The Palestinian Authority’s Social and Prisoners’ Affairs Minister
Shawqi al-Ayasa said Sunday that the unity pact signed in June between the PA and Hamas was working with a budget that was “below zero,” signaling deep financial difficulties in running bureaucratic institutions.

The budget trouble was a result of a failure among donors to send funds as scheduled to the PA, which functions largely based on international aid.

“The US has not provided a single penny since January 1, and Europe and Arab states only provided a third of what they were scheduled to give,” al-Ayasa told the Palestinian news agency Ma’an.

“The government’s budget is below zero, and it’s starting to borrow from banks to move forward, because only less than third of donor funds that were scheduled to be received this year arrived,” he said.

The Palestinian Authority and Hamas agreed to form a unity government in late April, prompting Israeli Prime Minister Benjamin Netanyahu to end US-brokered peace negotiations with the PA after a nine-month effort. Netanyahu maintains that he will not resume talks with Palestinian Authority President Mahmoud Abbas while he maintains ties with Hamas, which is considered a terror group by Israel and the US.

The radical Islamist movement, which continued to control Gaza even after the reconciliation deal, has insisted that the PA pay the salaries of Hamas’s 42,000 civil servants.

The PA refused to pay the officials in June because they were appointed after Hamas ousted bitter rivals Fatah — which dominates the PLO — from Gaza in 2007 and therefore were not registered as its employees.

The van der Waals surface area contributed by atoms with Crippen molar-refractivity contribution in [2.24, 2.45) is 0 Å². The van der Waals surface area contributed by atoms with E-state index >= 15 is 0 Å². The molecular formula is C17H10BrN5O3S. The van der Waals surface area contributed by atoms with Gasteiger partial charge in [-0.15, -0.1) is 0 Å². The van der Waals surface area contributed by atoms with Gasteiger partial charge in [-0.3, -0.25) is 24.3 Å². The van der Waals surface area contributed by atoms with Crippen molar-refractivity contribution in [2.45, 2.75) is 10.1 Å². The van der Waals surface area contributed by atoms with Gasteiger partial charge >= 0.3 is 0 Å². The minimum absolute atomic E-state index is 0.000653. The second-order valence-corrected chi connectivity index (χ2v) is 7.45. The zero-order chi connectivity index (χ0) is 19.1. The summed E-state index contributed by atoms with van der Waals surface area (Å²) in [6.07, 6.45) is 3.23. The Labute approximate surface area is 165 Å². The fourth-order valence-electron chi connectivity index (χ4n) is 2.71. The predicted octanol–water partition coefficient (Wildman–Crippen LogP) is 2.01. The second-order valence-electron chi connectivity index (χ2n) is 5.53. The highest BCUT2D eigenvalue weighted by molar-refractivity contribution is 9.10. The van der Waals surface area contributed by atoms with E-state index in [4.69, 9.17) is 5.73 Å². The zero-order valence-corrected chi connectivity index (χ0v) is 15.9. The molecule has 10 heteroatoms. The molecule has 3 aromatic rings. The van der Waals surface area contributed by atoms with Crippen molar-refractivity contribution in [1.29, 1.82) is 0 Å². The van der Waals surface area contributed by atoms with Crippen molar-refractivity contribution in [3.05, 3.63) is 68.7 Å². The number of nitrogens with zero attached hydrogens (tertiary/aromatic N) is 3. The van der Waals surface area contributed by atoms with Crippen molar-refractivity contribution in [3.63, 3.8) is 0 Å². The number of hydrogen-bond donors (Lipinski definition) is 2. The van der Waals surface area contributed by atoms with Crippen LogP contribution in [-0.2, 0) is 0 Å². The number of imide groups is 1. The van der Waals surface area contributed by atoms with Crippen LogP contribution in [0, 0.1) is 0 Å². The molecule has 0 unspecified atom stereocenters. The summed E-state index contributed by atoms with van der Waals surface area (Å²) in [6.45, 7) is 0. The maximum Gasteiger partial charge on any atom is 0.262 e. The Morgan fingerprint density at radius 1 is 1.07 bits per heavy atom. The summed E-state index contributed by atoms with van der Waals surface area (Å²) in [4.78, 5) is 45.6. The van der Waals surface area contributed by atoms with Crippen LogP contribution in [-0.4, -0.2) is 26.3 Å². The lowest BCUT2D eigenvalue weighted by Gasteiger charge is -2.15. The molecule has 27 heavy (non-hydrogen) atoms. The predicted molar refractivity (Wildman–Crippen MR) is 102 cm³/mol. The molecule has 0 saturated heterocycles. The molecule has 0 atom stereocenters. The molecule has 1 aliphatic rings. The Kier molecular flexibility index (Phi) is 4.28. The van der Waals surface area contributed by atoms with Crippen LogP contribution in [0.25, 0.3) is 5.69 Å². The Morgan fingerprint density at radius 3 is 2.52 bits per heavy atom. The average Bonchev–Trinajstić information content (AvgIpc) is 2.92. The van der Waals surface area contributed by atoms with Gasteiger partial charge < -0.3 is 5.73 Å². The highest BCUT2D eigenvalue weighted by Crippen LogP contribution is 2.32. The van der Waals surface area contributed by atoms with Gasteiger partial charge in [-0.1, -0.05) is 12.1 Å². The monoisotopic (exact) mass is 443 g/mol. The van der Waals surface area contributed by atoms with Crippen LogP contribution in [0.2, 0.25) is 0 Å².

The pay row was the first challenge to the new Palestinian unity government, formed to try to end years of Palestinian rivalry, and Qatar stepped in to cover the costs to former Hamas employees.

On Saturday, the Palestinian Authority said it would pay its employees’ August salaries on time and Hamas civil servants in Gaza “as soon as possible,” a spokesman for the unity government said.

“The salaries of the civil servants with the Authority will be paid next week and the government is trying to pay those of Hamas as soon as possible,” government spokesman Ihab Bseiso told AFP.

A Palestinian official speaking on condition of anonymity said the PA will have to ensure the payments do not jeopardize international aid.

“Hamas is regarded as a terrorist organization by many abroad,” the source said. “The government wants to obtain guarantees that it is allowed to pay these wages.”

The Islamist movement has been crippled by an Israeli blockade of Gaza and the destruction of tunnels to Egypt and was unable to pay thousands of officials for months.

After Hamas civil servants failed to receive their salaries in June, gunmen attacked banks in Gaza, forcing Hamas to close them for six days.

It was then that Qatar — a main Hamas ally — intervened, saying it would contribute a total of $60 million (€44 million).

The payments from Doha were then hit by the seven-week conflict between Hamas and Israel that broke out on July 8. Last week, Hamas and Israel agreed to an Egypt-mediated ceasefire to end a deadly 50-day war that killed more than 2,100 Palestinians (1,000 of them gunmen, according to Israel), and 72 Israelis, including a four-year-old child.

Bseiso said 177,000 civil servants were registered with the Authority — 70,000 in Gaza and 107,000 in the West Bank.

Each month, their salaries cost around $200 million, $120 million of which is covered by taxes collected by Israel on behalf of the Palestinian territories, he said.

Some $57 million comes from the Palestinian budget and $35 million from international aid, the spokesman added.